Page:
Appearing on the list of the best films of all time, created by the American Film Institute (AFI), is a massive achievement, with only the very finest films by the greatest directors managing to be recognised by the celebrated organisation. Whilst this list is rightfully considered to be the most prestigious, the institute has created several similar lists that celebrate narrative diversity across the art form.
One of these lists is the ‘ten most inspiring films of all time,’ with the institute choosing eclectic picks, with a strict entry criteria to be eligible for inclusion. Announced in celebration of 100 years of the AFI, the list of one hundred films was unveiled during a three-hour special on CBS in 2006 and were selected by a jury of over 1,500 leaders from the film community.
As for the films themselves, each one had to be over 60 minutes long, be a prominent American production and inspire a legacy that has long reverberated throughout the country’s history. Whilst each film on the exhaustive list is worth special consideration, the top ten includes such films as Peter Yates’ Breaking Away, John G. Avildsen’s Rocky and John Ford’s The Grapes of Wrath.
Of course, every movie on the list should be celebrated in their own right, and while we’d like to dive into each 100 of the movies, there simply isn’t enough time, so let’s dive into the top three.
At number three is Steven Spielberg’s emotional war drama Schindler’s List, telling the story of the incredible work of Oskar Schindler, an industrialist who helped over one thousand Jews escape persecution in Germany during WWII. Starring Liam Neeson, Spielberg’s classic is considered as one of the greatest movies ever told about the war and the horrors of the holocaust.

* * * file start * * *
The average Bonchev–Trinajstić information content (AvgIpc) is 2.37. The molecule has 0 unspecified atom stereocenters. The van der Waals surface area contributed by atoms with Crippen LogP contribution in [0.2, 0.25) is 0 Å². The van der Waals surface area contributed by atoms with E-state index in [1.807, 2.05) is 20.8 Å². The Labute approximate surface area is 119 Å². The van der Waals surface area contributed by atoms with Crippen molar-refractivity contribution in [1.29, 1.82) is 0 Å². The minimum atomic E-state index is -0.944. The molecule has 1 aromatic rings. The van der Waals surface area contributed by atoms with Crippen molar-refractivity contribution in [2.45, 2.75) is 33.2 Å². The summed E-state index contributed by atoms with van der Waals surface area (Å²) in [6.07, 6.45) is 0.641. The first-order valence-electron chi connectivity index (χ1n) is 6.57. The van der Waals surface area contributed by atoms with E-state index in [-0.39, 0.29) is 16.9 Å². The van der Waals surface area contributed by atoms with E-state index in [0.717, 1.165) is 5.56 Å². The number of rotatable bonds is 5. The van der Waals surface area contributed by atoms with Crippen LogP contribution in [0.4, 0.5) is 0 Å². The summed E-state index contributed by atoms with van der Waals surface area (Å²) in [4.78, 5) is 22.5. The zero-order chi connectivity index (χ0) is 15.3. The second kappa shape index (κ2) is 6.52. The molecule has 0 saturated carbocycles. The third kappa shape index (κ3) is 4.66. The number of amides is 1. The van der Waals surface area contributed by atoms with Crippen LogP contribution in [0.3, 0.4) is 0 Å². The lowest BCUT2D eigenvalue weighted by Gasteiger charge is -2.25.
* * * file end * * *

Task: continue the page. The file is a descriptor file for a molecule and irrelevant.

Just above Spielberg’s film at number two is Robert Mulligan’s To Kill a Mockingbird, a film based on the iconic American novel by Harper Lee that follows the lawyer Atticus Finch who helps defend a black man against a wrongful charge of rape. A rare example of a truly classic book that is adapted into an equally respected film, Mulligan’s film perfectly captures the mood of Lee’s intricate novel.
Neither of these films however could champion the list of America’s most inspirational films however, with that prize going to Frank Capra’s iconic Christmas film It’s a Wonderful Life, a staple of the winter season that continues to inspire audiences to this day. Passed through several publishers before it was approved, Capra’s film, based on Philip Van Doren Stern’s The Greatest Gift, is a defiant piece of art that deserves its place at the top of the AFI’s list of the most inspirational films of all time.
The 10 most inspiring films of all time
- It’s a Wonderful Life (Frank Capra, 1946)
- To Kill a Mockingbird (Robert Mulligan, 1962)
- Schindler’s List (Steven Spielberg, 1993)
- Rocky (John G. Avildsen, 1976)
- Mr. Smith Goes to Washington (Frank Capra, 1939)
- E.T. the Extra-Terrestrial (Steven Spielberg, 1982)
- The Grapes of Wrath (John Ford, 1940)
- Breaking Away (Peter Yates, 1979)
- Miracle on 34th Street (George Seaton, 1947)
- Saving Private Ryan (Steven Spielberg, 1998)